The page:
Historian Stephen R. Haynes wrote an account of the effect of the civil rights movement on churches in the Memphis area for Oxford Books. One particular chapter has special relevance for the PCA, and that is chapter 12: “A Season of Prayer and Corporate Repentance”: Wrestling with the Past at Independent Presbyterian Church (IPC). Those in the PCA may recognize that Independent Presbyterian in Memphis is a church in the PCA. Below is my reflective review of that chapter.
A Summary of the Chapter:
Independent Presbyterian Church (which given Presbyterianism's connectional nature seems an oxymoron) began in schism over the move towards integration by way of rotational session membership (to get the resistance elders out presumably) by Second Presbyterian Church. 340 persons gathered for worship in the Plaza Theater in East Memphis in 1965. In other words, Independent Presbyterian Church (IPC), began its existence in a sinful resistance to the doctrine of the image of God in all persons, and the unity not only in Adam's blood, but Christ's blood.
By the 1980s, the new members knew little of the founding principles of IPC. A pastor named Sartelle seemed to be aware of the past of the church, but largely ignored it, often working at odds with its spirit in mission projects in Memphis across racial lines.
When John Wilfong in the 1980s began bringing in African Americans in outreach opportunities, the past began to come into focus. As IPC became more involved in the community, the reputation and history of the church, known in the community, became a sore point of shame. During the Sartelle tenure, the segregation policy was quietly rescended, but nothing publicly stated. IPC joined the PCA in 2000, and Sartelle retired in 2005.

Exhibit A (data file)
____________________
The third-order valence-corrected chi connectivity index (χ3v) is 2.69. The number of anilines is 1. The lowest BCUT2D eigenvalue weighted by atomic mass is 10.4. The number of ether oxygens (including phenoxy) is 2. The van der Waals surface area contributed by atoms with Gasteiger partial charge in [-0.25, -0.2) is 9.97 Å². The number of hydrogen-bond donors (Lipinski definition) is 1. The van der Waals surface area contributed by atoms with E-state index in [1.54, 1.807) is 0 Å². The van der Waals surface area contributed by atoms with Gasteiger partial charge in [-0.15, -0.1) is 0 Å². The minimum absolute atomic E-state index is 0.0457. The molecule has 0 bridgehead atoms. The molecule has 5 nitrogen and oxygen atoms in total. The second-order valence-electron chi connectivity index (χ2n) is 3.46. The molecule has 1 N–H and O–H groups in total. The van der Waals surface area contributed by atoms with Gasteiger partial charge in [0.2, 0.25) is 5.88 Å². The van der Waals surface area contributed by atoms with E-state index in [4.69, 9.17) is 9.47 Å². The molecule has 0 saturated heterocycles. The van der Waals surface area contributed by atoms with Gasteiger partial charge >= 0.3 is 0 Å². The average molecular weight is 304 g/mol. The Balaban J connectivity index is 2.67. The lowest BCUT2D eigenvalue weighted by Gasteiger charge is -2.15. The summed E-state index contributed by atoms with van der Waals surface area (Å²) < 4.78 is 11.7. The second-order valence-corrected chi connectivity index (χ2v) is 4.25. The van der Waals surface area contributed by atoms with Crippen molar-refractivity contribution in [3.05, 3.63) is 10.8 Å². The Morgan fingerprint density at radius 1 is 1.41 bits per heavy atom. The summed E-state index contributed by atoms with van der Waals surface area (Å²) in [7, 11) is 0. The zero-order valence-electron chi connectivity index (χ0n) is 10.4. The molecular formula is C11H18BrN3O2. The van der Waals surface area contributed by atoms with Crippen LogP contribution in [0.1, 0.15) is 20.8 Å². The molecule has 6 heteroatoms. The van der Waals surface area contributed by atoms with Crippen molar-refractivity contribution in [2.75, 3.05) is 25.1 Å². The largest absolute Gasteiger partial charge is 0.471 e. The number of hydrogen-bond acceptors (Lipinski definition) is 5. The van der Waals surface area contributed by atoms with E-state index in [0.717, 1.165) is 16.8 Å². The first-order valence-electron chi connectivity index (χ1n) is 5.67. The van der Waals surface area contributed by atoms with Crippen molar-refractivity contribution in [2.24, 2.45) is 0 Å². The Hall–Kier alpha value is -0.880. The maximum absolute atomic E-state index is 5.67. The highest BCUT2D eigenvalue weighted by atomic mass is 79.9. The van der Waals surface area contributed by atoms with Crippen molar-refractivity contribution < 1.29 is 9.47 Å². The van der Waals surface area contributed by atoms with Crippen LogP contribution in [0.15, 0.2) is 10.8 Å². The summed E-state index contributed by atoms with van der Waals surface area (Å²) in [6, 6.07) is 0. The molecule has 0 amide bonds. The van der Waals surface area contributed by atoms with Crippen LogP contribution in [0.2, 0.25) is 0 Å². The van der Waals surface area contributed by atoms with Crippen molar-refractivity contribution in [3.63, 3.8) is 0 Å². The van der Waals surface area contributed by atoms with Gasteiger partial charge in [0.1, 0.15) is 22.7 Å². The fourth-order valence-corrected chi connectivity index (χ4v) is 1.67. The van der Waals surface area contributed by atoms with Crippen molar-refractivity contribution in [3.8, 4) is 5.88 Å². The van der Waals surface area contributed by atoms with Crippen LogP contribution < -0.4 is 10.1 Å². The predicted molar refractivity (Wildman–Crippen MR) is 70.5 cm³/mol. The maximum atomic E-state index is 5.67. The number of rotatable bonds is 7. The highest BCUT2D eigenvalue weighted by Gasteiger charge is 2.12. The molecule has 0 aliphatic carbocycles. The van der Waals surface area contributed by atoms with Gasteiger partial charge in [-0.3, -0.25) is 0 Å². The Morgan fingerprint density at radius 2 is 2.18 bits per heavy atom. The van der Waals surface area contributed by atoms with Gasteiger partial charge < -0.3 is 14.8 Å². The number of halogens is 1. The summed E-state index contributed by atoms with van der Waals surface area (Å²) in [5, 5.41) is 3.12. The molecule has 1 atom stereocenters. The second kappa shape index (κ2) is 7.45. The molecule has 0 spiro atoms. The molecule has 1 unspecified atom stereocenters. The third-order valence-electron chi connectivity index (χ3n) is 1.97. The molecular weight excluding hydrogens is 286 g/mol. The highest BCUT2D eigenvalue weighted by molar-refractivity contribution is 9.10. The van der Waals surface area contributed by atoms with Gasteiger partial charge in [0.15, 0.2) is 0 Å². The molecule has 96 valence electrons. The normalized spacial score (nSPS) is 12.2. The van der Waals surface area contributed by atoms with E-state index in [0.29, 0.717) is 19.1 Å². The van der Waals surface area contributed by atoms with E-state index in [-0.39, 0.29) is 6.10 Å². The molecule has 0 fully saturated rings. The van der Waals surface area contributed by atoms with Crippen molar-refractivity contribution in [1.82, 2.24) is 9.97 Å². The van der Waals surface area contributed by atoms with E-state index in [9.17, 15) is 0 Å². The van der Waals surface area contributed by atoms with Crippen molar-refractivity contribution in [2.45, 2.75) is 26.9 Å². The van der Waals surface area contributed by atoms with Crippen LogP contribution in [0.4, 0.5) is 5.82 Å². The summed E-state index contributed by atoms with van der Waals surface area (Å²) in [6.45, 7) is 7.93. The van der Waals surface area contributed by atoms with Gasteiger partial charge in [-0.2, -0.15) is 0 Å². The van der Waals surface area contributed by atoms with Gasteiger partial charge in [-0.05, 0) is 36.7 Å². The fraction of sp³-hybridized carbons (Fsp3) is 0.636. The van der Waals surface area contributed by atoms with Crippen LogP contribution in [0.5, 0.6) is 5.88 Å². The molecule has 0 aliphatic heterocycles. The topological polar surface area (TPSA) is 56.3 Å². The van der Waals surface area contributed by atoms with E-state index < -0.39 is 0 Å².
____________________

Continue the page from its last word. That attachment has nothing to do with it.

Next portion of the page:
When a new pastor named John Hardie took over, he mentioned parenthetically that the Bible does not ban interracial marriage. When conversations arose from that comment, Hardie called for repentance for those who held views against interracial marriage in the church. Eventually after a controversy and tension arose, Hardie resigned, and the session adopted rotating elder terms at IPC, like SPC had done years ago. Eventually with a new session and new pastor, IPC called for corporate repentance in regards to its past policies in 2012.
To each of my readings, I hope to give some reflections to how this might be relevant to the current question before the PCA in regards to a denominational repentance. My numbered reflections on this text's relevance for the current discussion on race in the PCA:
FIRST: It is significant that IPC's racial sins preceded their membership in the PCA by 35 years. Also worth noting was that one pastor in practice reversed course by his actions, but without a public statement and acknowledgment by the church in words. Thus the next pastor tripped on landmines he didn't know existed.
SECOND: Even if actions of a body have changed, the reputation of a church can be hurt by past actions and sins of the corporate body, especially if those were public actions. Thus, public actions cannot be merely reversed by private and secret actions.
THIRDLY: The acts that were repented of originated in the body that committed them. IPC repented for their actions as a church, just as individuals were called on to repent of their actions as individuals. Absent from this process was confessing the sins of other courts (presbytery or general assembly). The session confessed and turned from their policies that their body had done. Individuals turned from their actions. A lesson to be learned: Confession and repentance should be located at the level in the body that the offense occurred.